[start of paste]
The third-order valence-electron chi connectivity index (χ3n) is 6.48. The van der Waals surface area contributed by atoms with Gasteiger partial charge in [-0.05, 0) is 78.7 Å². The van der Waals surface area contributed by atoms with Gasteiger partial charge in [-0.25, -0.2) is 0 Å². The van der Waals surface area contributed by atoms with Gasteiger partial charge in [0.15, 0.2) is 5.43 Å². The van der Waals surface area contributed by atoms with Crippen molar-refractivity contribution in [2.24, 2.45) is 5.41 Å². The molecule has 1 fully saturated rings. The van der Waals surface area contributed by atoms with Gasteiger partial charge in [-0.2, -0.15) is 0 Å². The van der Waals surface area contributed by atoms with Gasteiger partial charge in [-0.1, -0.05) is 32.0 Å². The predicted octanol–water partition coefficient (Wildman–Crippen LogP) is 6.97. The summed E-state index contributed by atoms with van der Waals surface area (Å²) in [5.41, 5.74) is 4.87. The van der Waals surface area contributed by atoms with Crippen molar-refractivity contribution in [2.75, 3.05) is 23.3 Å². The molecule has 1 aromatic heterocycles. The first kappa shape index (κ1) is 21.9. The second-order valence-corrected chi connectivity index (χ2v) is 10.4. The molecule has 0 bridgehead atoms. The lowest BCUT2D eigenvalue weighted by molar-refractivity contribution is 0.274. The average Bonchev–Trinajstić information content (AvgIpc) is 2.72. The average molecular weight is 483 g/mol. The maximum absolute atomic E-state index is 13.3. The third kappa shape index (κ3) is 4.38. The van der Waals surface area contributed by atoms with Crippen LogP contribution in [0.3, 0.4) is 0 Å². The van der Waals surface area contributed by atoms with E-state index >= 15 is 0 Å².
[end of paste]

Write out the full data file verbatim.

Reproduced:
The third-order valence-electron chi connectivity index (χ3n) is 6.48. The van der Waals surface area contributed by atoms with Gasteiger partial charge in [-0.05, 0) is 78.7 Å². The van der Waals surface area contributed by atoms with Gasteiger partial charge in [-0.25, -0.2) is 0 Å². The van der Waals surface area contributed by atoms with Gasteiger partial charge in [0.15, 0.2) is 5.43 Å². The van der Waals surface area contributed by atoms with Crippen molar-refractivity contribution in [2.24, 2.45) is 5.41 Å². The molecule has 1 fully saturated rings. The van der Waals surface area contributed by atoms with Gasteiger partial charge in [-0.2, -0.15) is 0 Å². The van der Waals surface area contributed by atoms with Gasteiger partial charge in [-0.1, -0.05) is 32.0 Å². The predicted octanol–water partition coefficient (Wildman–Crippen LogP) is 6.97. The summed E-state index contributed by atoms with van der Waals surface area (Å²) in [5.41, 5.74) is 4.87. The van der Waals surface area contributed by atoms with Crippen molar-refractivity contribution in [2.75, 3.05) is 23.3 Å². The molecule has 1 aromatic heterocycles. The first kappa shape index (κ1) is 21.9. The second-order valence-corrected chi connectivity index (χ2v) is 10.4. The molecule has 0 bridgehead atoms. The lowest BCUT2D eigenvalue weighted by molar-refractivity contribution is 0.274. The average Bonchev–Trinajstić information content (AvgIpc) is 2.72. The average molecular weight is 483 g/mol. The maximum absolute atomic E-state index is 13.3. The third kappa shape index (κ3) is 4.38. The van der Waals surface area contributed by atoms with Crippen LogP contribution in [0.3, 0.4) is 0 Å². The van der Waals surface area contributed by atoms with E-state index >= 15 is 0 Å².